Login : Advocate | Client
Home Post Your Case My Account Law College Law Library

Supreme Court Judgments

Latest Supreme Court of India Judgments 2023


RSS Feed img

Rajender Singh Pathania & Ors. Vs. State of N.C.T. of Delhi & Ors.


1. Leave granted in both the matters.

2. These appeals have been preferred against the same judgment and order dated 25.2.2008 passed by the High Court of Delhi in Writ Petition (Crl.) No.264 of 2007 by which the High Court has quashed the criminal case registered against respondent nos. 3 and 4; directed Central Bureau of Investigation (hereinafter called `CBI') to investigate the case in respect of the allegations made by the said respondents against the appellant nos. 2 to 4; and awarded a compensation of Rs.25,000/- each to the said respondents for wrongful confinement.


A. On 3.2.2007, Constable Virender Kumar, Head Constable Krishan Singh and Constable Jai Kumar, appellant nos. 2 to 4 respectively while patrolling in the area found that Sanjeev Kumar Singh and Dalip Gupta, respondent nos.3 and 4 respectively were fighting with each other in an intoxicated condition. The said appellants tried to pacify them but in vein. After realising that they were in drunken condition the aforesaid appellants took both the said respondents to the hospital for medical examination wherein they misbehaved with the Doctor and other staff of the hospital. After medical examination, it was opined that both the said respondents had taken alcohol.

B. The said respondents were booked under Sections 107/151 of the Code of Criminal Procedure, 1973 (hereinafter called `Cr.P.C.') and were produced before the Special Executive Magistrate (hereinafter called `the Magistrate') on 4.2.2007. The Magistrate issued show 2cause notice as to why they should not be ordered to execute personal bond of Rs.5,000/- each with a surety in the like amount for maintaining peace for a period of one year. The said respondents could not furnish the bonds and thus, the Magistrate sent both of them to judicial custody. The said respondents furnished the bond of Rs.15,000/- each on the next day, i.e., 5.2.2007 and were released.

C. The said respondents filed Criminal Writ Petition No.264 of 2007 on 19.2.2007 before the High Court of Delhi praying mainly for quashing of the proceedings under Sections 107/151 Cr.P.C. and further asked to initiate criminal proceedings against the appellant nos.2 to 4 and award them compensation for illegal detention. The writ petition came for hearing on 26.2.2007. The standing counsel appearing for the State took notice on behalf of all the respondents in the writ petition. The High Court directed the police authorities to submit the status report. The appellant no.1 after making an inquiry in the case submitted the status report on 10.7.2007. The petition was heard on 31.10.2007 and has been allowed vide judgment and order dated 25.2.2008. Hence, these appeals.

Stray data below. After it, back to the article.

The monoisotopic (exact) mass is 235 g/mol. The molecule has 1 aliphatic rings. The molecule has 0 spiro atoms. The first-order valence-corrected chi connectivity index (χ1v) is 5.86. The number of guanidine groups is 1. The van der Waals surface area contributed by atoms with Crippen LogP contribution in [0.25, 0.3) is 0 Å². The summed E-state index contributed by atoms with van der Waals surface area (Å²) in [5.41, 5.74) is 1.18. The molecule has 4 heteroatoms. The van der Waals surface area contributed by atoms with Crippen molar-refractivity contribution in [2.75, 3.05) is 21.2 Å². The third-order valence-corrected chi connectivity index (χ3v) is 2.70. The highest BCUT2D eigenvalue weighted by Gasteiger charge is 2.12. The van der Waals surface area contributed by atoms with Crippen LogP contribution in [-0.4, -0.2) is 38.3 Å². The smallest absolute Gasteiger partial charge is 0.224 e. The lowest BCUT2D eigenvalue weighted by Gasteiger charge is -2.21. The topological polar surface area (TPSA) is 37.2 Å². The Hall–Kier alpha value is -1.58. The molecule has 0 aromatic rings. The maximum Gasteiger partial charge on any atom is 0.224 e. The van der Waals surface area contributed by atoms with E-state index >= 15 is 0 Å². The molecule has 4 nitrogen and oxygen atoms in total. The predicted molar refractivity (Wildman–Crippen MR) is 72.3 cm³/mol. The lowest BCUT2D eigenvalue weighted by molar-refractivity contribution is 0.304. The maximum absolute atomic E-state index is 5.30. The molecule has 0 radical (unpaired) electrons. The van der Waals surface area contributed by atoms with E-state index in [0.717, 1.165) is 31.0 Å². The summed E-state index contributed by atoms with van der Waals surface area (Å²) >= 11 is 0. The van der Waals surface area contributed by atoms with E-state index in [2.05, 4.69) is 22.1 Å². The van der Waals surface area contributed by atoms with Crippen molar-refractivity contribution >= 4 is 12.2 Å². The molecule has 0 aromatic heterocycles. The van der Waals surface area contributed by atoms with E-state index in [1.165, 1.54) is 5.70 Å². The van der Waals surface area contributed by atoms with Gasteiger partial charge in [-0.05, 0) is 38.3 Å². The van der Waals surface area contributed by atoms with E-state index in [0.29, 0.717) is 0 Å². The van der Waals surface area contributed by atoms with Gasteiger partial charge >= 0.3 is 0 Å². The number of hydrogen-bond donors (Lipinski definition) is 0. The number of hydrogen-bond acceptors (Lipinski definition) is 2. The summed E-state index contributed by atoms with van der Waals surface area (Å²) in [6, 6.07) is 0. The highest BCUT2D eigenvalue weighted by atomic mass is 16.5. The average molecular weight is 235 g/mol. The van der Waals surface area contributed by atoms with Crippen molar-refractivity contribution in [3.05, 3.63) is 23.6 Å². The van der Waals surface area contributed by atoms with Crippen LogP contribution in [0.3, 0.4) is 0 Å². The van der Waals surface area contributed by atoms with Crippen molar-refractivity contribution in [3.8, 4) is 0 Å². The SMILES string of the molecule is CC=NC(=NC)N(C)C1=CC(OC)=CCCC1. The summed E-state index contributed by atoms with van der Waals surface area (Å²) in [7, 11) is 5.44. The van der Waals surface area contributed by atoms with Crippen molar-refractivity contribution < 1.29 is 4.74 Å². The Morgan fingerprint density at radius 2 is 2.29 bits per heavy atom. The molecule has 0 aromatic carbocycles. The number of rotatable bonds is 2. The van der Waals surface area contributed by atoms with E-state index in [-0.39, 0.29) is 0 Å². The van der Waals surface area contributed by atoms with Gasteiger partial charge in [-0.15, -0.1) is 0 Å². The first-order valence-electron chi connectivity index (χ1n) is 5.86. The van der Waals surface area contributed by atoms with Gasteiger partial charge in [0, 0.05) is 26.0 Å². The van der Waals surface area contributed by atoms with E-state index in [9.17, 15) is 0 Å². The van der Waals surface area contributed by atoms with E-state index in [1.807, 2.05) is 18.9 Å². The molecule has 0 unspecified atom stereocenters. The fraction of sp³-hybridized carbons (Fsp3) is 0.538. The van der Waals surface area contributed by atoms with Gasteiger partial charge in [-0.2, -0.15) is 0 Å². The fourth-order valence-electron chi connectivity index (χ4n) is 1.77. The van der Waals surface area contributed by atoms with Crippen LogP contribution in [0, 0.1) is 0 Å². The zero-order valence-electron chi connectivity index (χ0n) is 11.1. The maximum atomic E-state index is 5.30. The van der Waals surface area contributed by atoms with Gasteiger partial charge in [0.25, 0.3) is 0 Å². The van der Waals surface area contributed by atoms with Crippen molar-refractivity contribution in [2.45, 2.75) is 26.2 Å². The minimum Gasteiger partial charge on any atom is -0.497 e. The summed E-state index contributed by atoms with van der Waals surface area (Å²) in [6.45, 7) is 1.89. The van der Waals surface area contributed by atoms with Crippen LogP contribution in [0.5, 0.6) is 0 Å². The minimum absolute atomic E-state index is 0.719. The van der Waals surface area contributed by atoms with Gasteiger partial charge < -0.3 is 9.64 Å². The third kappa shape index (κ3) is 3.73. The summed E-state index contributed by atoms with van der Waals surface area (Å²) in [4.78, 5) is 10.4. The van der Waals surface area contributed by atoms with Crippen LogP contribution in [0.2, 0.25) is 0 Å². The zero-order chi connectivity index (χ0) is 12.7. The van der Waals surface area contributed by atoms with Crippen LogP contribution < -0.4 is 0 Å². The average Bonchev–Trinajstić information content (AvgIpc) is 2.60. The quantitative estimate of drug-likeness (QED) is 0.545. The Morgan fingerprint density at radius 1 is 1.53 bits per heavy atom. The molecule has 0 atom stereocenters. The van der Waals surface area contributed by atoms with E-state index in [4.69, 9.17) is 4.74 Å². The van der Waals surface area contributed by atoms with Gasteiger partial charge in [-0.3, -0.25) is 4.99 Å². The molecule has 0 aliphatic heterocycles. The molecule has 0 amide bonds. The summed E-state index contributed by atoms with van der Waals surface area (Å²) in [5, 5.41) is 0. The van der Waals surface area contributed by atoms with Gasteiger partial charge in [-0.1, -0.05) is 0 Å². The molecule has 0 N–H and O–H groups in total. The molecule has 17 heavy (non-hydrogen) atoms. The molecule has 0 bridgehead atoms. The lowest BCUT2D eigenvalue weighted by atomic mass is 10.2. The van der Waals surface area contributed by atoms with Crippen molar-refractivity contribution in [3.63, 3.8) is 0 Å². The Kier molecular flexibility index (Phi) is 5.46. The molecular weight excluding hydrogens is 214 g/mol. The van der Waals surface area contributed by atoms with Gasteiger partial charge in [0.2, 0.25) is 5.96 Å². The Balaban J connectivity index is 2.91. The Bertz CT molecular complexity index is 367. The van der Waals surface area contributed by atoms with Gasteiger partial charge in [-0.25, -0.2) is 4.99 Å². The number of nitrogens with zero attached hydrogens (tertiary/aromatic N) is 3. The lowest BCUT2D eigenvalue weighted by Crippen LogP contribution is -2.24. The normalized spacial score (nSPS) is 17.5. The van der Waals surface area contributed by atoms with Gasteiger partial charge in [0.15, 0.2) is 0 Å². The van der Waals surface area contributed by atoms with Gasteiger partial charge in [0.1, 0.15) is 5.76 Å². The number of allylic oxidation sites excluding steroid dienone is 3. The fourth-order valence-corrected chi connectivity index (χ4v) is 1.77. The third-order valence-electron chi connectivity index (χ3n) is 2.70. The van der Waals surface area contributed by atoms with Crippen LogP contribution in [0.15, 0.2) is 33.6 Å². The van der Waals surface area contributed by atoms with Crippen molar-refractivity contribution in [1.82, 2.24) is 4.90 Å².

4. Shri P.P. Malhotra, learned Additional Solicitor General appearing for the State of NCT Delhi and Shri Pradeep Gupta, learned counsel appearing for the appellants, have submitted that both the said respondents had been under the influence of liquor and were fighting with each other at a public place, thus, there was danger of breach of peace and tranquillity. Appellant nos.2 to 4 tried to pacify them but the said respondents did not pay any heed. They had been booked under Sections 107/151 Cr.P.C. and produced before the Magistrate on the next day. The Magistrate after completing legal formalities directed that they may be released on furnishing the bonds to the tune of Rs.5,000/- each with a surety in the like amount. The said respondents were not in a position to submit the bail bonds on the said date and thus, could not be released on 4.2.2007. However, on the next day, they submitted the bail bonds voluntarily for a sum of Rs.15,000/- each, and thus, they were released. Factual averments made in the writ petition were totally false. Appellants had not been served personal notices and had no opportunity to defend themselves. The order impugned has been passed in flagrant violation of the principle of natural justice. Such a petty matter does not require to be investigated by the CBI. Token compensation to the tune of Rs.25,000/- has been awarded to each of the said respondents without determining the factual controversy. Hence, the appeals deserve to be allowed.

5. On the contrary, the learned counsel appearing for the respondent nos. 3 and 4 has opposed the appeals contending that the appellants had violated fundamental rights of the contesting respondents and detained them in jail without any justification, therefore, the matter is required to be investigated by the CBI or some other independent investigating agency. Token compensation has rightly been awarded by the High Court. The appeals lack merit and are liable to be dismissed.

6. We have considered the rival submissions made by learned counsel for the parties and perused the record.

7. In the writ petition, admittedly, altogether there were seven respondents, including the present appellants and the Magistrate who had passed the order under Sections 107/151 Cr.P.C. Record of the case reveals that the matter was listed for the first time on 26.2.2007 and the learned standing counsel for the State accepted notice on behalf of all the seven respondents therein. Most of the respondents before the writ court had been impleaded by name in personal capacity 5making allegations of exceeding their powers and abusing their positions. There is nothing on record to show that the standing counsel had any communication with persons against whom allegations of mala fide had been alleged, particularly, appellant nos. 2 to 4 and the learned Magistrate, respondent no.5 herein. Thus, none of them had an opportunity of appearing before the High Court. We do not find any force in the submission made by learned counsel appearing for the original writ petitioners that as the State had been representing all of them, there was no need to hear each and every individual. Undoubtedly, the judgment and order impugned in these appeals has been passed in flagrant violation of the principles of natural justice and, thus, liable to be set aside solely on this ground.